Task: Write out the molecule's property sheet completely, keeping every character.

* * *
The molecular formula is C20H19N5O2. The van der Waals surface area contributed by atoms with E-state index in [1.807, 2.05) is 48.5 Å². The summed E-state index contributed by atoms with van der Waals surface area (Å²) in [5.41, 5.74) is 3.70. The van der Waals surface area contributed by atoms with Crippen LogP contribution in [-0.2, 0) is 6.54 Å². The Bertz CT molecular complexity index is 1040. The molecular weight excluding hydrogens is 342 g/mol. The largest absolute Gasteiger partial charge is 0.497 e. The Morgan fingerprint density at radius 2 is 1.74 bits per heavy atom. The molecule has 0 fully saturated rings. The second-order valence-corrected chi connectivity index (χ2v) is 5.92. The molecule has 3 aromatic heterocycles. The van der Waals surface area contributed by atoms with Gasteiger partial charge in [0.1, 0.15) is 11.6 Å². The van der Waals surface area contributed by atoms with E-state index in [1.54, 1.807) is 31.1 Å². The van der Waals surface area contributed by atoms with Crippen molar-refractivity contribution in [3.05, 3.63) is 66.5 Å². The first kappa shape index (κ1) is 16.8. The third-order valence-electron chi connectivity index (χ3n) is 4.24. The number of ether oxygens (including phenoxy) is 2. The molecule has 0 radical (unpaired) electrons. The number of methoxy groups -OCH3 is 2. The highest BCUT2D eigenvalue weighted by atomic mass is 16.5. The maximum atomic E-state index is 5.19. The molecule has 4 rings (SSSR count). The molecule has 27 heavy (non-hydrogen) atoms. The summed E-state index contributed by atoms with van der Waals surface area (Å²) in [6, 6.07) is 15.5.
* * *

The molecular formula is C20H19N5O2. The van der Waals surface area contributed by atoms with E-state index in [1.807, 2.05) is 48.5 Å². The summed E-state index contributed by atoms with van der Waals surface area (Å²) in [5.41, 5.74) is 3.70. The van der Waals surface area contributed by atoms with Crippen LogP contribution in [-0.2, 0) is 6.54 Å². The Bertz CT molecular complexity index is 1040. The molecular weight excluding hydrogens is 342 g/mol. The largest absolute Gasteiger partial charge is 0.497 e. The Morgan fingerprint density at radius 2 is 1.74 bits per heavy atom. The molecule has 0 fully saturated rings. The second-order valence-corrected chi connectivity index (χ2v) is 5.92. The molecule has 3 aromatic heterocycles. The van der Waals surface area contributed by atoms with Gasteiger partial charge in [0.1, 0.15) is 11.6 Å². The van der Waals surface area contributed by atoms with E-state index in [1.54, 1.807) is 31.1 Å². The van der Waals surface area contributed by atoms with Crippen molar-refractivity contribution in [3.05, 3.63) is 66.5 Å². The first kappa shape index (κ1) is 16.8. The third-order valence-electron chi connectivity index (χ3n) is 4.24. The number of ether oxygens (including phenoxy) is 2. The molecule has 0 radical (unpaired) electrons. The number of methoxy groups -OCH3 is 2. The highest BCUT2D eigenvalue weighted by atomic mass is 16.5. The maximum atomic E-state index is 5.19. The molecule has 4 rings (SSSR count). The molecule has 27 heavy (non-hydrogen) atoms. The summed E-state index contributed by atoms with van der Waals surface area (Å²) in [6, 6.07) is 15.5.